Tuesday, May 11, 2021

Botswana a lucrative market for edible offal meat than SA

With the African Development Bank having recommended to Botswana to diversify its livestock trade by exporting edible offal meat, the Botswana Meat Commission Chief Executive Officer, Dr. Akolang Tombale, has revealed that the Botswana market is actually the most lucrative for such product.

With a price difference of 54 percent, South Africa is the second most lucrative market for Botswana beef after the European Union. The latter doesn’t import offal meat while the former does. Some of that meat is also consumed locally. Tombale says that BMC‘s experience has been that Botswana pays better for offal meat than South Africa. However, with its business being re-oriented, BMC is looking to export this meat to new markets.

“We are talking to the Chinese and hopefully we will be able to export to them in the future. They pay much higher prices for offal meat,” Tombale says.

This meat is also consumed in huge quantities in West Africa but a deal with a local company to supply the Nigerian market has not taken off as had been anticipated.

A study by the AfDB has found that Botswana’s livestock trade ÔÇô as indeed that of much of Africa ÔÇô has very low diversity. The degree of diversity of a country reflects its capability to produce and export a variety of products that require certain knowledge endowment in their manufacturing. A country’s diversity is expressed by the number of products it exports with a comparative advantage. The best performer in the AfDB study is Namibia whose livestock diversity is 11 products. With a diversity of only two products, Botswana is in the league of countries such as Benin, Eritrea, Gambia, Mauritania and Sierra Leone.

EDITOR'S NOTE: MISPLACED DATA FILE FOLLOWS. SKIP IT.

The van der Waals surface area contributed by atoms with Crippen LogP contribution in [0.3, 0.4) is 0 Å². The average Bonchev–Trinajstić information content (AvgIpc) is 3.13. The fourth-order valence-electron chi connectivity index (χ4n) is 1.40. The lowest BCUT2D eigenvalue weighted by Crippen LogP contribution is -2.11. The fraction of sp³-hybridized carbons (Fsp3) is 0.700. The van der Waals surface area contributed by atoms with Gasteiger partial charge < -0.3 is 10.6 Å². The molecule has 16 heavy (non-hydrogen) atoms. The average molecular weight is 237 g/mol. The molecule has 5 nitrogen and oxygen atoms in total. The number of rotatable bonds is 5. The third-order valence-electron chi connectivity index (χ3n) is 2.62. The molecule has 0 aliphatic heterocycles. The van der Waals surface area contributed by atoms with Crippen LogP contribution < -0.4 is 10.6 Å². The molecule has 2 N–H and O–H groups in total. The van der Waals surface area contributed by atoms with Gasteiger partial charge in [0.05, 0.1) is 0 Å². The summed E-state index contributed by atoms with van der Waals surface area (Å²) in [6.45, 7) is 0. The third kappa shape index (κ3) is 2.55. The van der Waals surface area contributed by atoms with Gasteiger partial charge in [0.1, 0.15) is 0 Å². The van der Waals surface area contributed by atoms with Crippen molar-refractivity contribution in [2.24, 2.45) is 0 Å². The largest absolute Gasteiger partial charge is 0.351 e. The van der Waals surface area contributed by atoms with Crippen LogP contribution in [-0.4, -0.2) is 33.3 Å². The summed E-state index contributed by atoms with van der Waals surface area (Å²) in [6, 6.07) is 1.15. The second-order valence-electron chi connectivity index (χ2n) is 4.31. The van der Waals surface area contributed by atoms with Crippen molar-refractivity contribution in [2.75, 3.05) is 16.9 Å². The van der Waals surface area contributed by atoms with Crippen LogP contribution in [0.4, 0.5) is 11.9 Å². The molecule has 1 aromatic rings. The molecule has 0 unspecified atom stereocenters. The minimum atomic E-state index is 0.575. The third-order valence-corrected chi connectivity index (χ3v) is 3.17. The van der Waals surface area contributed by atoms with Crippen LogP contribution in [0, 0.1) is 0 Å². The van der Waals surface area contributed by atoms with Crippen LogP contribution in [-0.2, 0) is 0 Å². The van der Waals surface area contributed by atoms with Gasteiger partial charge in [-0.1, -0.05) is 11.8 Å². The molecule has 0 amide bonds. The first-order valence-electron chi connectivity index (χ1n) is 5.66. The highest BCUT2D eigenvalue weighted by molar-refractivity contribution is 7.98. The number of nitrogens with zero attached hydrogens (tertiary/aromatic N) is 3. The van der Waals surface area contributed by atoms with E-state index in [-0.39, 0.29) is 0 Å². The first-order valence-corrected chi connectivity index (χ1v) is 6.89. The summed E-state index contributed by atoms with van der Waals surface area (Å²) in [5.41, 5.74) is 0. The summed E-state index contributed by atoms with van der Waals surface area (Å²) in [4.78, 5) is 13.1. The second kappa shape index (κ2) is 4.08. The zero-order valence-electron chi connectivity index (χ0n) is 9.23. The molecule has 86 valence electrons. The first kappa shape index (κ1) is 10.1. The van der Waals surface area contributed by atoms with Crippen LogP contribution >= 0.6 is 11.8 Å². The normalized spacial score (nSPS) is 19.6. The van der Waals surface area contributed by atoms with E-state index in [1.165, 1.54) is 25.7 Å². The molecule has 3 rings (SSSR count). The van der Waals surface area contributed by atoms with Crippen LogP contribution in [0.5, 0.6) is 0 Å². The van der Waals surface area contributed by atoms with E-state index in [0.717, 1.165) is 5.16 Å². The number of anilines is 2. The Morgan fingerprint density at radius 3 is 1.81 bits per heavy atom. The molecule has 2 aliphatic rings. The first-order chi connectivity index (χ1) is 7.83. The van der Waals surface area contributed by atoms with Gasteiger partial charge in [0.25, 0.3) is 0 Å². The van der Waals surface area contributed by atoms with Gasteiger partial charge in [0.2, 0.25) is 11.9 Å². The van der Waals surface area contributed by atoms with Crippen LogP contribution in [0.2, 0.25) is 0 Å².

BMC exports some of its meat offal regionally but AfDB’s analysis is that Botswana still has “untapped potential” in other meat and edible meat offal. Edible offal contributes 33 percent of the edible material and offers a range of nutritiously attractive foods which are common menu items in different parts of the world, especially the Third World.

In conceding the point about the untapped potential, Tombale drew attention to BMC’s evolution as reflected in the company’s new vision statement. The old statement (“To be a supplier of choice for quality beef”) didn’t pay substantive focus to the offal meat market while the new one (“Globally renowned meat and diversified products enterprise”) does.

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